Knowledge: What Fluorescence Colors can you See and Photograph?

A new customer asked: “In some of your displayed pictures you have predominately green or red colors. Is this dependent upon the subject or your barrier filter? Do you need different filters to get different colors?

Great question! The barrier filter determines what colors it is possible to see, while the fluorescence properties of the subject determine what you will see.

The filter – In order to be seen the color has to be transmitted by the barrier filter in the first place. The yellow filter that we use in our diver filter visor, in our above-water filter glasses, and in our photographic filters passes all colors except blue, so with that filter you can see fluorescent greens, yellows, oranges, and reds – everything except blue. (Although sometimes you will see some blue, generally a reflection sneaking through from a very white, reflective subject). So to see and photograph all the colors that you see on the web site you do not need different filters.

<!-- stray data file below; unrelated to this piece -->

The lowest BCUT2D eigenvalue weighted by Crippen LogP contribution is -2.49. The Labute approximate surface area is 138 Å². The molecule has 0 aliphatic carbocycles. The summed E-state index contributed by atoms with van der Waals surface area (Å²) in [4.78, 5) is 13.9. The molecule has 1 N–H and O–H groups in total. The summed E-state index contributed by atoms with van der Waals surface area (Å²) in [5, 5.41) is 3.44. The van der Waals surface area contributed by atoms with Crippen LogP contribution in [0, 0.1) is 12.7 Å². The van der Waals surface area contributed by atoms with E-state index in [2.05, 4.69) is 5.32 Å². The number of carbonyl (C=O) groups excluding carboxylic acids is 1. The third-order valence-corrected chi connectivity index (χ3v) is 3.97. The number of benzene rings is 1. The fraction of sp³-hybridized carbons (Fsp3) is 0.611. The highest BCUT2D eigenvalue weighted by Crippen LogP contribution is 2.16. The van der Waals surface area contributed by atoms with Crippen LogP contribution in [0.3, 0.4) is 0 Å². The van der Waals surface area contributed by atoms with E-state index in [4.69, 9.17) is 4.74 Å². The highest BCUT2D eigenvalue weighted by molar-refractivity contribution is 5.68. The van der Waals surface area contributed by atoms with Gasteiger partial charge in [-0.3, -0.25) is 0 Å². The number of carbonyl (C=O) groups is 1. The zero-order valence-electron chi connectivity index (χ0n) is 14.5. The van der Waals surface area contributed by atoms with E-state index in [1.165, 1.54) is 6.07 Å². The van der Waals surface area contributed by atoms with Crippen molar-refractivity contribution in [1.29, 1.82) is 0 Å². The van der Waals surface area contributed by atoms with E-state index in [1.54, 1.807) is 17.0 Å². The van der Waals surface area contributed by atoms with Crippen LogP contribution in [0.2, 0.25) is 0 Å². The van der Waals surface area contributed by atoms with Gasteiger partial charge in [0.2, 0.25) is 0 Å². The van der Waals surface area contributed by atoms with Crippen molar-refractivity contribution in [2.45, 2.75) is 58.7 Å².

The subject – The fluorescence colors you actually do see from any subject are determined by its fluorescence properties. Chlorophyll fluoresces red, so seaweeds, algae, the symbionts in corals, and green leaves and plant stems show up red. Corals have fluorescent proteins in them that are responsible for the colors other than red. You can find a wide variety of fluorescence colors in many other subjects, both above and below water. In many cases the exact underlying source of the fluorescence is not known.